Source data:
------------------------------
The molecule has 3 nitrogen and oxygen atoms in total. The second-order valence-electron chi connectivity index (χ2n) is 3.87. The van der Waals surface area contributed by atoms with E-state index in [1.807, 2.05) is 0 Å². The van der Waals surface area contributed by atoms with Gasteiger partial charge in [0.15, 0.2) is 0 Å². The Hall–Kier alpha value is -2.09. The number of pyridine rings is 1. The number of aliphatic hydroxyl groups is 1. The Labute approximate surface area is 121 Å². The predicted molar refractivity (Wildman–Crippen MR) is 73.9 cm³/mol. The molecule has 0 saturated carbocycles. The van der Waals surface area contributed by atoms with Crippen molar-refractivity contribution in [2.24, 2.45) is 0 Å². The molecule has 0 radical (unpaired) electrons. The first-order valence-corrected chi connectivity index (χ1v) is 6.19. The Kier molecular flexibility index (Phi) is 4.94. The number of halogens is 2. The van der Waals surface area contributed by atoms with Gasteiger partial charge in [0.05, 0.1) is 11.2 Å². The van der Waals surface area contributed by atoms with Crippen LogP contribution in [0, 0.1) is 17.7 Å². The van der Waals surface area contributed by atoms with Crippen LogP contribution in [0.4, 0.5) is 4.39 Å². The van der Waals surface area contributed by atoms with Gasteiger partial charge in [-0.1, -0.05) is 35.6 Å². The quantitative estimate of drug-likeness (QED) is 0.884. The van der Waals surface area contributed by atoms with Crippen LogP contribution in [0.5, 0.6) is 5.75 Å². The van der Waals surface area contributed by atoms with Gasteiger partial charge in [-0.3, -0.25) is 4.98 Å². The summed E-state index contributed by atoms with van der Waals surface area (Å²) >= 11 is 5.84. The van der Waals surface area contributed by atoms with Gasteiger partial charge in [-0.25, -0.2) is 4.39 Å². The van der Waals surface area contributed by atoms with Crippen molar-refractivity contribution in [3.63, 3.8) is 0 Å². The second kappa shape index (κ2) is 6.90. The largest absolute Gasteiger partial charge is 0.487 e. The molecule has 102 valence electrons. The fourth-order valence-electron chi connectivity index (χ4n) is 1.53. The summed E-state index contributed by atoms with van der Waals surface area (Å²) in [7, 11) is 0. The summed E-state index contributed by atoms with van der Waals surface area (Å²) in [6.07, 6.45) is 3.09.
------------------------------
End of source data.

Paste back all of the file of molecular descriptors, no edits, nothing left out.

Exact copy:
The molecule has 3 nitrogen and oxygen atoms in total. The second-order valence-electron chi connectivity index (χ2n) is 3.87. The van der Waals surface area contributed by atoms with E-state index in [1.807, 2.05) is 0 Å². The van der Waals surface area contributed by atoms with Gasteiger partial charge in [0.15, 0.2) is 0 Å². The Hall–Kier alpha value is -2.09. The number of pyridine rings is 1. The number of aliphatic hydroxyl groups is 1. The Labute approximate surface area is 121 Å². The predicted molar refractivity (Wildman–Crippen MR) is 73.9 cm³/mol. The molecule has 0 saturated carbocycles. The van der Waals surface area contributed by atoms with Crippen molar-refractivity contribution in [2.24, 2.45) is 0 Å². The molecule has 0 radical (unpaired) electrons. The first-order valence-corrected chi connectivity index (χ1v) is 6.19. The Kier molecular flexibility index (Phi) is 4.94. The number of halogens is 2. The van der Waals surface area contributed by atoms with Gasteiger partial charge in [0.05, 0.1) is 11.2 Å². The van der Waals surface area contributed by atoms with Crippen LogP contribution in [0, 0.1) is 17.7 Å². The van der Waals surface area contributed by atoms with Crippen LogP contribution in [0.4, 0.5) is 4.39 Å². The van der Waals surface area contributed by atoms with Gasteiger partial charge in [-0.1, -0.05) is 35.6 Å². The quantitative estimate of drug-likeness (QED) is 0.884. The van der Waals surface area contributed by atoms with Crippen LogP contribution in [0.5, 0.6) is 5.75 Å². The van der Waals surface area contributed by atoms with Gasteiger partial charge in [-0.3, -0.25) is 4.98 Å². The summed E-state index contributed by atoms with van der Waals surface area (Å²) >= 11 is 5.84. The van der Waals surface area contributed by atoms with Gasteiger partial charge in [-0.25, -0.2) is 4.39 Å². The van der Waals surface area contributed by atoms with Crippen molar-refractivity contribution in [3.63, 3.8) is 0 Å². The second kappa shape index (κ2) is 6.90. The largest absolute Gasteiger partial charge is 0.487 e. The molecule has 102 valence electrons. The fourth-order valence-electron chi connectivity index (χ4n) is 1.53. The summed E-state index contributed by atoms with van der Waals surface area (Å²) in [7, 11) is 0. The summed E-state index contributed by atoms with van der Waals surface area (Å²) in [6.07, 6.45) is 3.09.